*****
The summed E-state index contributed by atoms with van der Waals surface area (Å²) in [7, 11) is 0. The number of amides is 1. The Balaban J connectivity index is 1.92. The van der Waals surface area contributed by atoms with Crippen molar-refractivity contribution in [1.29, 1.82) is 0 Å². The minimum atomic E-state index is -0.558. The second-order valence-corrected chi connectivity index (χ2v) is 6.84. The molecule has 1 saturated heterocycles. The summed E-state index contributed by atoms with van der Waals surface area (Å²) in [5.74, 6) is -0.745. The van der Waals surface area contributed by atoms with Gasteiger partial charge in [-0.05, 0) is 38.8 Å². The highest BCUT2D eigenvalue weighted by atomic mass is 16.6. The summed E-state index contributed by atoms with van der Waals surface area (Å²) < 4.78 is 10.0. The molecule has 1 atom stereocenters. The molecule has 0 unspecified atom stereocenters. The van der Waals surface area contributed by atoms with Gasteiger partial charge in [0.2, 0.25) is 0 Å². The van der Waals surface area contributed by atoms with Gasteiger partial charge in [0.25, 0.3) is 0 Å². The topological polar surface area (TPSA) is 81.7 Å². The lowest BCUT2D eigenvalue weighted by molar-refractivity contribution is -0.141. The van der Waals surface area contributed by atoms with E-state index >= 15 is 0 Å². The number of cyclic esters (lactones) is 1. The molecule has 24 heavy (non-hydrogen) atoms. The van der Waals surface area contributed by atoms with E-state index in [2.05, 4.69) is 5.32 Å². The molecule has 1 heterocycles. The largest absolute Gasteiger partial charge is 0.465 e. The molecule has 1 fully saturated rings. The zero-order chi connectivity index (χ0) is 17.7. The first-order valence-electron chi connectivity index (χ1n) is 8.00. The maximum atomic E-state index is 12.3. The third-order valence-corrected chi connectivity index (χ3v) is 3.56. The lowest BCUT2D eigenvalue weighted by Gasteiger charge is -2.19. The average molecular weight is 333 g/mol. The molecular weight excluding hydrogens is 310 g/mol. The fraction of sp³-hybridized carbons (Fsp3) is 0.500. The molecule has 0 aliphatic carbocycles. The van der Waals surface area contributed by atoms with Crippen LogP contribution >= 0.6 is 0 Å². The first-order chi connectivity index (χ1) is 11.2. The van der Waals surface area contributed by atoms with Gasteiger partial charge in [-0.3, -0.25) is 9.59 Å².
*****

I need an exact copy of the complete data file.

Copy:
The summed E-state index contributed by atoms with van der Waals surface area (Å²) in [7, 11) is 0. The number of amides is 1. The Balaban J connectivity index is 1.92. The van der Waals surface area contributed by atoms with Crippen molar-refractivity contribution in [1.29, 1.82) is 0 Å². The minimum atomic E-state index is -0.558. The second-order valence-corrected chi connectivity index (χ2v) is 6.84. The molecule has 1 saturated heterocycles. The summed E-state index contributed by atoms with van der Waals surface area (Å²) in [5.74, 6) is -0.745. The van der Waals surface area contributed by atoms with Gasteiger partial charge in [-0.05, 0) is 38.8 Å². The highest BCUT2D eigenvalue weighted by atomic mass is 16.6. The summed E-state index contributed by atoms with van der Waals surface area (Å²) < 4.78 is 10.0. The molecule has 1 atom stereocenters. The molecule has 0 unspecified atom stereocenters. The van der Waals surface area contributed by atoms with Gasteiger partial charge in [0.2, 0.25) is 0 Å². The van der Waals surface area contributed by atoms with Gasteiger partial charge in [0.25, 0.3) is 0 Å². The topological polar surface area (TPSA) is 81.7 Å². The lowest BCUT2D eigenvalue weighted by molar-refractivity contribution is -0.141. The van der Waals surface area contributed by atoms with E-state index >= 15 is 0 Å². The number of cyclic esters (lactones) is 1. The molecule has 24 heavy (non-hydrogen) atoms. The van der Waals surface area contributed by atoms with E-state index in [2.05, 4.69) is 5.32 Å². The molecule has 1 heterocycles. The largest absolute Gasteiger partial charge is 0.465 e. The molecule has 1 fully saturated rings. The zero-order chi connectivity index (χ0) is 17.7. The first-order valence-electron chi connectivity index (χ1n) is 8.00. The maximum atomic E-state index is 12.3. The third-order valence-corrected chi connectivity index (χ3v) is 3.56. The lowest BCUT2D eigenvalue weighted by Gasteiger charge is -2.19. The average molecular weight is 333 g/mol. The molecular weight excluding hydrogens is 310 g/mol. The fraction of sp³-hybridized carbons (Fsp3) is 0.500. The molecule has 0 aliphatic carbocycles. The van der Waals surface area contributed by atoms with Crippen LogP contribution >= 0.6 is 0 Å². The first-order chi connectivity index (χ1) is 11.2. The van der Waals surface area contributed by atoms with Gasteiger partial charge in [-0.3, -0.25) is 9.59 Å².